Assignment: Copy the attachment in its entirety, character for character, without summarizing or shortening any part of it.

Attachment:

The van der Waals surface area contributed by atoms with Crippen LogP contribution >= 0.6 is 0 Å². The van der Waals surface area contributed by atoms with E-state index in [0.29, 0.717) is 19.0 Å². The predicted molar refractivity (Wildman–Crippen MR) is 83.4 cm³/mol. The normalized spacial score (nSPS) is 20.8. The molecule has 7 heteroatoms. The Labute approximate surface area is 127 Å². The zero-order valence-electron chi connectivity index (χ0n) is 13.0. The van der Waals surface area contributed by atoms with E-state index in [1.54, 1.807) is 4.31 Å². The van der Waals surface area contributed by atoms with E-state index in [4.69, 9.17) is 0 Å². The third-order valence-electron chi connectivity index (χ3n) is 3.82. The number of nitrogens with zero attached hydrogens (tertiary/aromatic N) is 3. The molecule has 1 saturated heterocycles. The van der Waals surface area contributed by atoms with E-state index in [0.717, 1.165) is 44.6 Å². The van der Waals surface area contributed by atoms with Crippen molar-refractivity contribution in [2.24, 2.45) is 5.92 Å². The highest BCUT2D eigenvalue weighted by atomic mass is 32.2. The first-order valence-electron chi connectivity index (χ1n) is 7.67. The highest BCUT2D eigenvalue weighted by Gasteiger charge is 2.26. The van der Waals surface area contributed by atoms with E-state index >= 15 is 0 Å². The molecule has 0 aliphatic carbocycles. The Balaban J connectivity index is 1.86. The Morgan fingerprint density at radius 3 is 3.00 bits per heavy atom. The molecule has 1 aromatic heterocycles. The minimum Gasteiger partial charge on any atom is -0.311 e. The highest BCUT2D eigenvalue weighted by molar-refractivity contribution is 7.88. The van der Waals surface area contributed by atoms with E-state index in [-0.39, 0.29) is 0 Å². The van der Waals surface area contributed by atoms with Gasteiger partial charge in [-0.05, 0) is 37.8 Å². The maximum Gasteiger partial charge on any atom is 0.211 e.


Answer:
The van der Waals surface area contributed by atoms with Crippen LogP contribution >= 0.6 is 0 Å². The van der Waals surface area contributed by atoms with E-state index in [0.29, 0.717) is 19.0 Å². The predicted molar refractivity (Wildman–Crippen MR) is 83.4 cm³/mol. The normalized spacial score (nSPS) is 20.8. The molecule has 7 heteroatoms. The Labute approximate surface area is 127 Å². The zero-order valence-electron chi connectivity index (χ0n) is 13.0. The van der Waals surface area contributed by atoms with E-state index in [1.54, 1.807) is 4.31 Å². The van der Waals surface area contributed by atoms with E-state index in [4.69, 9.17) is 0 Å². The third-order valence-electron chi connectivity index (χ3n) is 3.82. The number of nitrogens with zero attached hydrogens (tertiary/aromatic N) is 3. The molecule has 1 saturated heterocycles. The van der Waals surface area contributed by atoms with E-state index in [0.717, 1.165) is 44.6 Å². The van der Waals surface area contributed by atoms with Crippen molar-refractivity contribution in [2.24, 2.45) is 5.92 Å². The highest BCUT2D eigenvalue weighted by atomic mass is 32.2. The first-order valence-electron chi connectivity index (χ1n) is 7.67. The highest BCUT2D eigenvalue weighted by Gasteiger charge is 2.26. The van der Waals surface area contributed by atoms with E-state index >= 15 is 0 Å². The molecule has 0 aliphatic carbocycles. The Balaban J connectivity index is 1.86. The Morgan fingerprint density at radius 3 is 3.00 bits per heavy atom. The molecule has 1 aromatic heterocycles. The minimum Gasteiger partial charge on any atom is -0.311 e. The highest BCUT2D eigenvalue weighted by molar-refractivity contribution is 7.88. The van der Waals surface area contributed by atoms with E-state index in [-0.39, 0.29) is 0 Å². The van der Waals surface area contributed by atoms with Gasteiger partial charge in [-0.05, 0) is 37.8 Å². The maximum Gasteiger partial charge on any atom is 0.211 e.